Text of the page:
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Why Kids Versions of Reality Competition Shows Are Better Than Their Adult Counterparts!
Written by Kevin Donaldson
I love “MasterChef”, but what do I love more than “MasterChef”? It’s “MasterChef Junior”. You can add “Chopped Junior” to that list as well. First off, I feel like the kids are much more talented. Sure, I question how hygienic they are considering I remember as a child being a big connoisseur of my own boogers, as well as reaching into my pants to scratch myself. But that’s beside the point. The kids just get it, and what else do they get? Giving it a fair match by not screwing over their competitors (even though I think some of those judges give the kid who cries in every challenge a pass).
Ever since “Survivor” came out, and even every game show before (looking at all those $1-under bidders on “The Price is Right”), these types of genre-bending game show reality competitions have been filled with a cutthroat nature that would make the father of nihilism, Friedrich Nietzsche, exercise his favorite emotion… envy. Just check out how dark this ending to Season 1 of “Survivor” was, which aired 17 years ago:
My god was that harsh. What this all means basically is that shows with adults competing in the end for an overall goal of money or a contract, but need to form bonds and teams only to ultimately backstab and betray said teammates, is fun to watch but ultimately really sad. It plays into this school of philosophy that nothing matters except one’s personal and present existence. The past and future do not matter unless they concern the self. Hardly ever does it take other people’s emotions or experiences into account, but at the same time it does have a sweet spin of us all being in this (life) together. There’s a lot more to be said and shows like “Rick and Morty” have summed it up best by simply saying this:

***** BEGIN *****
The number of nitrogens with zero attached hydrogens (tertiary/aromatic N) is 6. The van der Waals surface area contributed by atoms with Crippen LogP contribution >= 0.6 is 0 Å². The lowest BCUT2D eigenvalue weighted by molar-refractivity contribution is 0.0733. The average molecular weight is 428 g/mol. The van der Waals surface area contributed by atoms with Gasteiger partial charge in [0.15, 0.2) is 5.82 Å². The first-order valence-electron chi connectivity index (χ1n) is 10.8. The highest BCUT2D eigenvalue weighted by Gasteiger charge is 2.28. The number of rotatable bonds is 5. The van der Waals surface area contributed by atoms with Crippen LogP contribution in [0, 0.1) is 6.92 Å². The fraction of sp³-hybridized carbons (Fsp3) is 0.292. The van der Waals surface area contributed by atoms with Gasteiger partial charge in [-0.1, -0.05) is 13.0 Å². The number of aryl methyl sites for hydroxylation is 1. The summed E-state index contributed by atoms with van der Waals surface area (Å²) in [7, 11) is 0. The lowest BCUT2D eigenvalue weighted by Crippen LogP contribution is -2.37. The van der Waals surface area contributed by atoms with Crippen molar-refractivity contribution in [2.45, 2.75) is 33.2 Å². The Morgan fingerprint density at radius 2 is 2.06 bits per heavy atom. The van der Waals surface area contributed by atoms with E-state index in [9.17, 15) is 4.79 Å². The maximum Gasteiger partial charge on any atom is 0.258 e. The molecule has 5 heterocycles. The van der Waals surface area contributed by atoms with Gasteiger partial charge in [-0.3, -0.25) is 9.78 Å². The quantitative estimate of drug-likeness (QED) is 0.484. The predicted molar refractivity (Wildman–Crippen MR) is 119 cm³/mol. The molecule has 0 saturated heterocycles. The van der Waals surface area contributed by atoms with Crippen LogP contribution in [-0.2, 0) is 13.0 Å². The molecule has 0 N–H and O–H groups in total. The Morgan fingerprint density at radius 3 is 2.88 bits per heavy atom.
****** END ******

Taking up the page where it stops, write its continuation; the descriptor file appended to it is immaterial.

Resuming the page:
(Really gives new perspective on Ghostbusters and last summer.)
While these adult shows like “MasterChef” do not really hold the whole “we’re all in this together” part of things, we’re in luck with the Junior editions. The stereotype is that kids are mean, ruthless, careless, selfish, and even psychopathic at times. Of course, this is all behavior you’ll see on the schoolyard (or I guess social media these days), but for some reason, on these shows, the kids get that they have to work together. Even in “MasterChef Junior”, if one kid gets an advantage over the others, they won’t really screw anybody over.
They recognize who among them is the best cook and who is the weakest, so they adjust the challenges to help the weak survive and give the strong a moment to show off their skills. Heck, the kids even become friends with each other, and if they know one of their fellow cooks is better than them, they won’t do what the adults would do and hold their friends over the flames to get them out. The kids will instead save their friends from a challenge because they'd rather have friends than win it seems.
With these Junior editions, it truly seems like the best one ends up winning and not the one who plays the challenges right by screwing people over (Shaun from last season of “MasterChef”, you didn’t deserve that win and you know it!). They do share the same thing of playing on people’s sympathies with some of the weaker ones crying every challenge that they think they’re going to lose (looking at you again, Shaun), but no matter what, the Junior versions of these shows are a breath of fresh air compared to their adult counterparts.
Now, if we could only get a “Survivor Junior” to see how, on the island, there are only puppies and kittens instead of snakes and rats. Reality TV better not get any other ideas off of that. “Naked and Afraid: Junior” isn’t just gross and wrong, it’s also a felony. In the meantime, I eagerly await the upcoming kids version of "Dancing With The Stars" -- yes, that's really happening!
(Image via Brian To/WENN)
- Kevin Donaldson, YH Contributing Writer